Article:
In the press release announcing the closure, ArcelorMittal also said the mill “has been severely impacted by waves of unfairly traded steel imports from China and other countries.”
ArcelorMittal previously shut down the Georgetown operation in 2009. It reopened in early 2011 after negotiating pay cuts and other cost-saving measures with employees.
“Despite our joint efforts and a highly productive workforce, the facility has incurred significant losses since the restart due to high input costs and imports,” P.S. Venkat, CEO of ArcelorMittal Long Carbon North America, told the Post and Courier.

Tata Steel Has Long Product Woes, Too

Tata Steel Ltd. slumped in Mumbai after India’s largest producer of the alloy wrote off its long-products business in the UK.

The shares fell as much as 3.1% to 355.10 rupees and traded at 359 rupees as of 9:37 a.m. local time, Bloomberg reported. The stock has declined 10 percent this year, compared with a 0.7% drop in the benchmark S&P BSE Sensitive Index.

The Mumbai-based company expects to take a non-cash impairment of 50 billion rupees ($787 million) for the quarter ended March 31, according to a statement Thursday. That would completely write off the value of the UK long-products business, which Tata Steel is trying to sell to Geneva-based Klesch Group.

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Iron ore has now gained more than 29% since early April when it was trading as low as $47.08 a metric ton.

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The dramatic turnaround has been fueled in recent weeks by BHP Billiton‘s decision to slow its rate of production growth. The market has taken this as the start of greater market discipline by producers. A rebound in iron ore shipments following the end of the Chinese New Year has added to a sense that the worst is over and the bounce back has begun.

Over the past month, three of the world’s four largest seaborne iron ore producers have suggested they will make adjustments to production volumes, Rio Tinto Group being the only dissenter but Chairman Jan Du Plessis told shareholders at an annual general meeting in Perth that our share of the seaborne trade today is 20% and a decade ago it was 20%., suggesting the firm is not trying to drive competitors out of the market simply to maintain market share. That may be the case but Rio’s 20% is of a much larger pie today. The company plans to ship about 350 mt of iron ore in 2015.

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Long seen by successive administrations as a fair and independent arbiter of global exchange rates the International Monetary Fund is about to upset some in Congress if, as expected, it announces that China’s yuan (or renminbi) fairly valued for the first time in more than a decade, a Wall Street Journal article reports.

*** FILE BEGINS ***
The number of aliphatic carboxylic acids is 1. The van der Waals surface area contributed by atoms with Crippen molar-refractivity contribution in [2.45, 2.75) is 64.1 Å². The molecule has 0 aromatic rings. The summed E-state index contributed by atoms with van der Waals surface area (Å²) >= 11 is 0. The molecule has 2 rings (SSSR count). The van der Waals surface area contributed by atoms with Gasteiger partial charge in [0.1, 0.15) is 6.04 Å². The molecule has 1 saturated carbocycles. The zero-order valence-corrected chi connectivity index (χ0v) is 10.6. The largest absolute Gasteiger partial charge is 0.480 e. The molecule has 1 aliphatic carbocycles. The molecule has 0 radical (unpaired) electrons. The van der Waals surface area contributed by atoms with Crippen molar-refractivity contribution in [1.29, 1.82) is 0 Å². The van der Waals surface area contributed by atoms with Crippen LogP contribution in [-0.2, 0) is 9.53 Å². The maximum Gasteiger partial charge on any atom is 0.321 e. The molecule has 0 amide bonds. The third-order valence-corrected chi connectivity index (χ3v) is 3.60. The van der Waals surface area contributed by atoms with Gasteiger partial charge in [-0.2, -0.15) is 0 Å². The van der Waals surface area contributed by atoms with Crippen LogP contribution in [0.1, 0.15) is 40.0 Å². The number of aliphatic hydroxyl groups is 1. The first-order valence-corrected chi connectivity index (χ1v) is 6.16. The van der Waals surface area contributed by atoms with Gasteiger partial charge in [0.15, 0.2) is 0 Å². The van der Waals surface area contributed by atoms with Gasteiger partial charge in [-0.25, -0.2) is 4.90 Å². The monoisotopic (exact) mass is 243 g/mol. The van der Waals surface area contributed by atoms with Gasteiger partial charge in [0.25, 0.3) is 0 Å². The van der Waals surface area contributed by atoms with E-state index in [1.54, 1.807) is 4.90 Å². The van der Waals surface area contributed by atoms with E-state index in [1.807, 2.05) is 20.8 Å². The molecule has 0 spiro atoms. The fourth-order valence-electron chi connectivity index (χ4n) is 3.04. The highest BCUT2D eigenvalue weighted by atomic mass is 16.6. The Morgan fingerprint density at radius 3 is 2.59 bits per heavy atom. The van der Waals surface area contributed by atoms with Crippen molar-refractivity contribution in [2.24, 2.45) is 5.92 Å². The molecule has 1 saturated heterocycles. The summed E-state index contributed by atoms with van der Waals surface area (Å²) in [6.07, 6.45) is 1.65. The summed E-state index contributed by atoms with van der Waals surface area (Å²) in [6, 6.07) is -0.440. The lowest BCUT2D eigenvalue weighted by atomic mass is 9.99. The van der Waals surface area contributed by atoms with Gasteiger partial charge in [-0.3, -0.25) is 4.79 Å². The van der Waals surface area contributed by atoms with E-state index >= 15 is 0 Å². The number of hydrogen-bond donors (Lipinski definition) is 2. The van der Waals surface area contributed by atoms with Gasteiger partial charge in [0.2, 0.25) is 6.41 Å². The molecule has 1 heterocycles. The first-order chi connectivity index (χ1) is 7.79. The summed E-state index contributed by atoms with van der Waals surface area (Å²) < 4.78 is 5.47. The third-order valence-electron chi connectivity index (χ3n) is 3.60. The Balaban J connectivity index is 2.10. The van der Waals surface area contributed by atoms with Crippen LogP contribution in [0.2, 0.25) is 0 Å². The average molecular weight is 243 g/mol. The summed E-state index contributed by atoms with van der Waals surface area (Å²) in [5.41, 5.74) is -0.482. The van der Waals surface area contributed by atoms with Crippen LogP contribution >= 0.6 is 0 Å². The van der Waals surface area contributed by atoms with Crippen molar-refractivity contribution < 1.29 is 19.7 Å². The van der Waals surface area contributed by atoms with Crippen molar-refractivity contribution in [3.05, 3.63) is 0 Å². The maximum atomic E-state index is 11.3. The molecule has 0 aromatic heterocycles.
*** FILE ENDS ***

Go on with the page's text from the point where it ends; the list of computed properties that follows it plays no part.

What the EPA’s Clean Power Plan Means For You

Few outside of China argued back in the last decade that China gave its companies an unfair competitive advantage by keeping the currency below a level that normal market forces would have achieved. Now, after a decade in which the yuan has been allowed to appreciate by more than 30% against a basket of currencies, senior IMF officials say the exchange-rate value is roughly appropriate the WSJ reports.

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The American Iron and Steel Institute (AISI) 2015 General Meeting closed just yesterday here in Chicago, where steel industry folks on the producer and service center sides (to name a couple) came together to discuss key issues surrounding the US steel market landscape, while leaving a crucial issue explicitly unmentioned – but we’ll get to that in […]

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It may be the world’s largest steel producer, but Lakshmi Mittal-led ArcelorMittal saw a decline in its businesses in India in 2014 for two main reasons: weak demand and cheap imports.

Why Manufacturers Need to Ditch Purchase Price Variance

The firm’s recently released annual report said ArcelorMittal and its subsidiaries rang in sales of $225 million from India. Once upon a time, in fact in 2010, ArcelorMittal’s Indian operations had netted $873 million, so that will give readers some perspective of the depth to which sales have plummeted.

It would not be an exaggeration to state that almost all of India’s major steel companies have stories similar to that of ArcelorMittal. Even the government-owned Steel Authority of India Ltd. (SAIL), which had posted a net profit for the October-December quarter 8.6% higher than the same period last year, had a similar lament.

In its Q2 results statement, the company said the turnover was impacted due to “challenging market conditions” and high imports, among other reasons.

Rough SAILing

SAIL chairman C.S. Verma told the media here that the only way his company had circumvented these challenges was by bringing in initiatives to reduce energy consumption and optimize raw material utilization, as well as adopt state-of-the-art technologies.

It looks like these measures were not enough to save SAIL from Fitch Ratings. Fitch recently lowered the outlook for SAIL’s long-term foreign currency issuer default rating to negative. The crux of the matter lay in its commentary, where Fitch said continued weak steel demand growth in India, high steel imports or a further softening in global steel prices could derail SAIL’s efforts to modernize.

Same Story at Tata Steel

Another Indian steel behemoth, Tata Steel Ltd.’s Indian steel operations had a rough quarter again for almost the same reasons — sluggish demand, cheaper imports and higher raw material costs on account of mining stoppages. In the December quarter, Tata Steel’s consolidated sales declined over the preceding quarter by 6.1% on the back of a 3.1% decline in steel volume and weak steel price realizations. The only redeeming factor here was Tata’s European operations which turned in a substantial jump in profitability.